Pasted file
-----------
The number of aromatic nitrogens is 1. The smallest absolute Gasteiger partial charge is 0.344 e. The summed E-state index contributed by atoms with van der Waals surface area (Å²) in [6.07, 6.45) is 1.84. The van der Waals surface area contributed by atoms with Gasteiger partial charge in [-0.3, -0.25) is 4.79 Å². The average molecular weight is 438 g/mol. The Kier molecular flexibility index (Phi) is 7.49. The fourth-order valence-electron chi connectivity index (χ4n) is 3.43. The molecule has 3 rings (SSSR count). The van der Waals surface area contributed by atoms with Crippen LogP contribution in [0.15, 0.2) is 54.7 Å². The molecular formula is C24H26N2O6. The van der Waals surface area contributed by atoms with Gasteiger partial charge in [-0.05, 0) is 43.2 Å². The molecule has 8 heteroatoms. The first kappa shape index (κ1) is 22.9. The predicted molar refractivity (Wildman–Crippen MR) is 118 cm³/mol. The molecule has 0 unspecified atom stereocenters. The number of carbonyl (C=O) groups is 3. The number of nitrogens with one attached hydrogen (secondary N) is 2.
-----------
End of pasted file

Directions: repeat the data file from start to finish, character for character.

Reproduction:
The number of aromatic nitrogens is 1. The smallest absolute Gasteiger partial charge is 0.344 e. The summed E-state index contributed by atoms with van der Waals surface area (Å²) in [6.07, 6.45) is 1.84. The van der Waals surface area contributed by atoms with Gasteiger partial charge in [-0.3, -0.25) is 4.79 Å². The average molecular weight is 438 g/mol. The Kier molecular flexibility index (Phi) is 7.49. The fourth-order valence-electron chi connectivity index (χ4n) is 3.43. The molecule has 3 rings (SSSR count). The van der Waals surface area contributed by atoms with Crippen LogP contribution in [0.15, 0.2) is 54.7 Å². The molecular formula is C24H26N2O6. The van der Waals surface area contributed by atoms with Gasteiger partial charge in [-0.05, 0) is 43.2 Å². The molecule has 8 heteroatoms. The first kappa shape index (κ1) is 22.9. The predicted molar refractivity (Wildman–Crippen MR) is 118 cm³/mol. The molecule has 0 unspecified atom stereocenters. The number of carbonyl (C=O) groups is 3. The number of nitrogens with one attached hydrogen (secondary N) is 2.